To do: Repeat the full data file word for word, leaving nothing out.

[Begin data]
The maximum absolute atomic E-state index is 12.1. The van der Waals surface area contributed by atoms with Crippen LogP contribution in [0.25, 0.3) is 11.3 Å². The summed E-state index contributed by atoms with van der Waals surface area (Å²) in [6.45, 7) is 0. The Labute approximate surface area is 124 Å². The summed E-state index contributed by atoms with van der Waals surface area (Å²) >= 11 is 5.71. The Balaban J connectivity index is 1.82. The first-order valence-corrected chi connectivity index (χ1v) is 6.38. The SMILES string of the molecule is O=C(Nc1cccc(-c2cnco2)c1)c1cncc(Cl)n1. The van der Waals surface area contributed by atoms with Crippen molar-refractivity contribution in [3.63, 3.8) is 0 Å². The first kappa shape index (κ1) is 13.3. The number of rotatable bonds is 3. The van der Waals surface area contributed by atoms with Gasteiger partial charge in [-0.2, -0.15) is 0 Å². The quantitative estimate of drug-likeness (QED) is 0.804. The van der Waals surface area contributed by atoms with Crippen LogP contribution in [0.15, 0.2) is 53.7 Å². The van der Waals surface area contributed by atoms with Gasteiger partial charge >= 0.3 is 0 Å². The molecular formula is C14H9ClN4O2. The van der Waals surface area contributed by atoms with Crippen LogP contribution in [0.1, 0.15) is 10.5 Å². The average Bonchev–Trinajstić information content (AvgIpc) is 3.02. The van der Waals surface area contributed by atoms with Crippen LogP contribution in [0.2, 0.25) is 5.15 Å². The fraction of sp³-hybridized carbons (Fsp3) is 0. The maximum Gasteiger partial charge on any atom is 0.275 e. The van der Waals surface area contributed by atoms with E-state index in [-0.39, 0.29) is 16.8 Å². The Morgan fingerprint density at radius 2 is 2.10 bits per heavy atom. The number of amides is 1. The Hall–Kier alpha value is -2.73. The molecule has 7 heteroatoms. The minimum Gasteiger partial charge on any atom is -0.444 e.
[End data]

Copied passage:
The maximum absolute atomic E-state index is 12.1. The van der Waals surface area contributed by atoms with Crippen LogP contribution in [0.25, 0.3) is 11.3 Å². The summed E-state index contributed by atoms with van der Waals surface area (Å²) in [6.45, 7) is 0. The Labute approximate surface area is 124 Å². The summed E-state index contributed by atoms with van der Waals surface area (Å²) >= 11 is 5.71. The Balaban J connectivity index is 1.82. The first-order valence-corrected chi connectivity index (χ1v) is 6.38. The SMILES string of the molecule is O=C(Nc1cccc(-c2cnco2)c1)c1cncc(Cl)n1. The van der Waals surface area contributed by atoms with Crippen molar-refractivity contribution in [3.63, 3.8) is 0 Å². The first kappa shape index (κ1) is 13.3. The number of rotatable bonds is 3. The van der Waals surface area contributed by atoms with Gasteiger partial charge in [-0.2, -0.15) is 0 Å². The quantitative estimate of drug-likeness (QED) is 0.804. The van der Waals surface area contributed by atoms with Crippen LogP contribution in [0.15, 0.2) is 53.7 Å². The van der Waals surface area contributed by atoms with Gasteiger partial charge >= 0.3 is 0 Å². The molecular formula is C14H9ClN4O2. The van der Waals surface area contributed by atoms with Crippen LogP contribution in [0.1, 0.15) is 10.5 Å². The average Bonchev–Trinajstić information content (AvgIpc) is 3.02. The van der Waals surface area contributed by atoms with Crippen LogP contribution in [0.2, 0.25) is 5.15 Å². The fraction of sp³-hybridized carbons (Fsp3) is 0. The maximum Gasteiger partial charge on any atom is 0.275 e. The van der Waals surface area contributed by atoms with E-state index in [-0.39, 0.29) is 16.8 Å². The Morgan fingerprint density at radius 2 is 2.10 bits per heavy atom. The number of amides is 1. The Hall–Kier alpha value is -2.73. The molecule has 7 heteroatoms. The minimum Gasteiger partial charge on any atom is -0.444 e.